New answers tagged

1

From my experience, where you search will depend on whether you are looking for a science job in the industry or in academia and what type of science jobs you are looking for. I can only share my experience from Berlin. Some of the universities and institutes post jobs in English on their website. I'm sharing a link to Bernstein Center for Computational ...


1

Interviews are a two-way interaction. If you're left feeling upset at the interview stage, what guarantee do you have that it will be different if they employed you? They failed at the interview stage, not you. I think good honest feedback to the recruiter is worthwhile in this case, but don't expect the company to make any changes.


1

The purpose of putting projects and previous work in your resume is not to give a detailed overview of the project's implementation. They don't care what your project is or what it does. They only care about the work you have done on it. Nobody cares about a would-be one-man startup or their product (something you'll figure out pretty quickly if you end up ...


4

Ideas, in themselves, are worth usually nothing, as long as they are kept strictly in the mind of the person who generated the said ideas. Therefore, it is totally inappropriate to mention these in your CV, since you are not willing to talk about it anyway. For the best outcome, just mention in the CV the information you already have and that you can talk ...


1

Try to see the interviewers' perspective. What are they trying to find out with those questions? If they are familiar with academic careers, they might be finding out whether your prime goal is to earn more money in industry, or whether you would leave them again if you receive the right offer from some regarded research facility. Otherwise, if they have a ...


0

This depends on a couple things: 1) What do you think your manager will say if he finds out you are leaving? Will he be vindictive about it, or will he try to retain you? I've heard in software engineering it's not uncommon for a manager to hear their subordinate is thinking of leaving their company, and then instead of being vindictive the manager tries ...


7

In general, this is a bad idea. If you actually have a relationship outside of work, then maybe. Otherwise there is a chance it will get back to your company (your manager), and the repercussions of that will not be worth the inquiry. Taking a chance that this will come back and haunt you for a small chance that an acquaintance can help you find your next ...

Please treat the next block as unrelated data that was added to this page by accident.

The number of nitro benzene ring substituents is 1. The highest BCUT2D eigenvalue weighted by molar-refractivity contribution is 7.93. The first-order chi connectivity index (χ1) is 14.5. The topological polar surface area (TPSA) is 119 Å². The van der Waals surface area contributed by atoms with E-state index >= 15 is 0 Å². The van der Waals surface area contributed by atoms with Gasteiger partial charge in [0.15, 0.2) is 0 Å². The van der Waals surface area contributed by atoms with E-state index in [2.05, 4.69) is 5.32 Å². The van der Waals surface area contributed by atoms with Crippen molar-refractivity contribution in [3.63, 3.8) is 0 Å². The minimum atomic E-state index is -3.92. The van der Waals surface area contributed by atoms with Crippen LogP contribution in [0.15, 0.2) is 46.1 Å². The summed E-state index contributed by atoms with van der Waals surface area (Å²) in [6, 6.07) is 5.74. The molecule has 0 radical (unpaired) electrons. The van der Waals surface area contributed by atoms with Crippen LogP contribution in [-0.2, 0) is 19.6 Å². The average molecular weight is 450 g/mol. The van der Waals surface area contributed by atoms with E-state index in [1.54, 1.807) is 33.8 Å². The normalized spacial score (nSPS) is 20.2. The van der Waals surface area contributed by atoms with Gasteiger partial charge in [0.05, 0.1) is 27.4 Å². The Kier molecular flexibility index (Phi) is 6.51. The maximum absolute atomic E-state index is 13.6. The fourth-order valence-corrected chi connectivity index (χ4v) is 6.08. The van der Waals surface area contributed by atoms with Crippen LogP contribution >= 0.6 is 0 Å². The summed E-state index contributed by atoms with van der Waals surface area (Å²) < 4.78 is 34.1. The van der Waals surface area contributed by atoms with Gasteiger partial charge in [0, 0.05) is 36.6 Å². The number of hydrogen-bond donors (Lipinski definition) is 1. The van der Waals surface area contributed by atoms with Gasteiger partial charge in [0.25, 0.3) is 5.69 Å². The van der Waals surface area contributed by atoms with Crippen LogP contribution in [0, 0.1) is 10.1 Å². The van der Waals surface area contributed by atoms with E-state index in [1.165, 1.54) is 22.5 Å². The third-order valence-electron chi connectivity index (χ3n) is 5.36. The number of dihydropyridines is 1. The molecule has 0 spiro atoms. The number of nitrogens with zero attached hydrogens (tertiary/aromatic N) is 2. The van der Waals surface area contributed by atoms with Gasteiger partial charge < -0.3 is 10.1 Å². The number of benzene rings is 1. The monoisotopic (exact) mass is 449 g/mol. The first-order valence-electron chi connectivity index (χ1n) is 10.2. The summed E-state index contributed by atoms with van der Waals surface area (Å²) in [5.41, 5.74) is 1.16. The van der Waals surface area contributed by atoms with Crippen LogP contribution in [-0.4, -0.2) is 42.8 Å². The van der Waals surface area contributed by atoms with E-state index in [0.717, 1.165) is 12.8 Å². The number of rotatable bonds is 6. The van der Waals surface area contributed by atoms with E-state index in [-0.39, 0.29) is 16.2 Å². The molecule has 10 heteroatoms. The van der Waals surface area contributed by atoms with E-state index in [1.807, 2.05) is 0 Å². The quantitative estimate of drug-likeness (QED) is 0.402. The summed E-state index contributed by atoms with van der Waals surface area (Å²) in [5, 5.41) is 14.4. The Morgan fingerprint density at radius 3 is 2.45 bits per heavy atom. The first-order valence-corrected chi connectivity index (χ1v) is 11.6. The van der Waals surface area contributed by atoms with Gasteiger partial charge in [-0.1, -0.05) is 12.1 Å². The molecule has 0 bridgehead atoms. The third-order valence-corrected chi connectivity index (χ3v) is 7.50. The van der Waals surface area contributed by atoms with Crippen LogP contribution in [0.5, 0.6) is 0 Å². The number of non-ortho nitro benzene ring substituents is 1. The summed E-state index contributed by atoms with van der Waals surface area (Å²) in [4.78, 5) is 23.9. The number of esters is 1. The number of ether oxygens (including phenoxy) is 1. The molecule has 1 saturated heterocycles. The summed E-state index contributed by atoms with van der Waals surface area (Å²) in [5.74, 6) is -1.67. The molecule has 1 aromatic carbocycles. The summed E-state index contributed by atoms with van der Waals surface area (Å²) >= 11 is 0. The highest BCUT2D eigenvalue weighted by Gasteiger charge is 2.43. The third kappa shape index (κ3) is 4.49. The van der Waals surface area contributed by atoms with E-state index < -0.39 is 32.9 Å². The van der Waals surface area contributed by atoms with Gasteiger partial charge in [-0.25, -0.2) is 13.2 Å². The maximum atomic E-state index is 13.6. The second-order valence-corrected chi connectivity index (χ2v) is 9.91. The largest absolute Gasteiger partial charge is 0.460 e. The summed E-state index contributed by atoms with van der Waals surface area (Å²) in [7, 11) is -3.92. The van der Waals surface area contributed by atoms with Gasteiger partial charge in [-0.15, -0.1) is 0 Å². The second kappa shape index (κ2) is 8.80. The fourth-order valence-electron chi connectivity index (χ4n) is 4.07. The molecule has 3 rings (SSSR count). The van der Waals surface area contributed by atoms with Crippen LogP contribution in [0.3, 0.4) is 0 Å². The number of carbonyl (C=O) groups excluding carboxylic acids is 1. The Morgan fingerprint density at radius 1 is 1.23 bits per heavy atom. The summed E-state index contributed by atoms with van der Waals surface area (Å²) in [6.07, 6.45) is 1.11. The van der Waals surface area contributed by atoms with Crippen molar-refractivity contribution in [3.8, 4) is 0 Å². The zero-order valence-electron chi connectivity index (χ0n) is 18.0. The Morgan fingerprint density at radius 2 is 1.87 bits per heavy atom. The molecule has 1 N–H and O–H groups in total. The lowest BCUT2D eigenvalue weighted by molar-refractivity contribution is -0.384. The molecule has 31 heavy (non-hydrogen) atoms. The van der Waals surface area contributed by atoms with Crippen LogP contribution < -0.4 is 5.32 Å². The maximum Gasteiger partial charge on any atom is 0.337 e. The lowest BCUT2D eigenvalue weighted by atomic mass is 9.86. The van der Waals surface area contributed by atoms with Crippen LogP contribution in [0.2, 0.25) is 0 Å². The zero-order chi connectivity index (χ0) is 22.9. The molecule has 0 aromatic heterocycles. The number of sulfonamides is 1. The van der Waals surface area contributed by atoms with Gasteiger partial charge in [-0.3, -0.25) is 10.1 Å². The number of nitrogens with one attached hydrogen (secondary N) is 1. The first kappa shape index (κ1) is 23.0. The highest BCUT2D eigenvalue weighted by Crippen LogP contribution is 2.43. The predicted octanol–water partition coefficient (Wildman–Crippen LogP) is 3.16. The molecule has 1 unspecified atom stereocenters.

1

Answer: “I thought about what was best long term for me and my career, and getting into the industry seemed better to me than going for a postgraduate position first. “


2

I am not sure what the standard practice is, they only told me on phone at the present that they liked me after a interview and want to proceed You are now almost ready to proceed to the negotiation phase. Once you get their contract offer, you will need to read it, and maybe even run this by the person giving you legal advice. You also may need to run ...


2

Something I haven't seen addressed yet in these answers is that there are different standards and roles for postdocs in different fields. In some areas there are many postdoctoral appointments available (relatively speaking), while in others there are few, compared to the applicants. (Anecdotally, biology might fall in the first category while math might ...


1

Academics, in general, are aware of the financial uncertainty that comes with choosing academia - They lived it. Admitting that this didn't appeal to you isn't a black mark. What could be a black mark is that your answer as phrased makes it sound like you 'fell into' your chosen path as it seemed the path of least resistance. In my opinion, it's not so ...


1

I think you may be overthinking the questions being presented. Your top 3 technologies is a question you are supposed to interpret in whatever way suits your career prospects the best. For example, as a full-stack developer, I may say: "My top 3 technologies would have to be Angular, Node.js, and SQL Server." My answer, given with my own thought process, ...


1

Ed Heal's response seems like a good option for a niche role in a small company that did not outsource headhunting. But if we are talking about a big company who might receive thousands of applications for every role: You might often have your CV read only by machines, selected only if it seems like a good fit, and then shown to a human. So, maybe the ...


2

Yes, it's very common for companies to "ghost" -- ignore -- the candidates they interview and decide not to hire. It's rude, lazy, and counterproductive, but common. One day you'll be a hiring manager. You can learn from this experience and be polite to your candidates. It's a small world, and the way we each treat people matters.


34

This was your answer: I do not want to go into academia, so for me the choice was simple. Also, the uncertainty in funding for postdocs did not appeal to me Here are the reasons you have given us: I didn't want to go into academia. I didn't want to work long hours for little pay. I didn't want uncertainty in my pay, or job security. I ...


1

I like paperwork, bureaucracy and documentation. I also like programming I worked for about 20 years as a programmer, with countless programmer colleagues. If one thing is certain, is that programmers HATE "paperwork, bureaucracy and documentation". Also, programmers are usually not very "good at organizing things" - besides their software. It is very good ...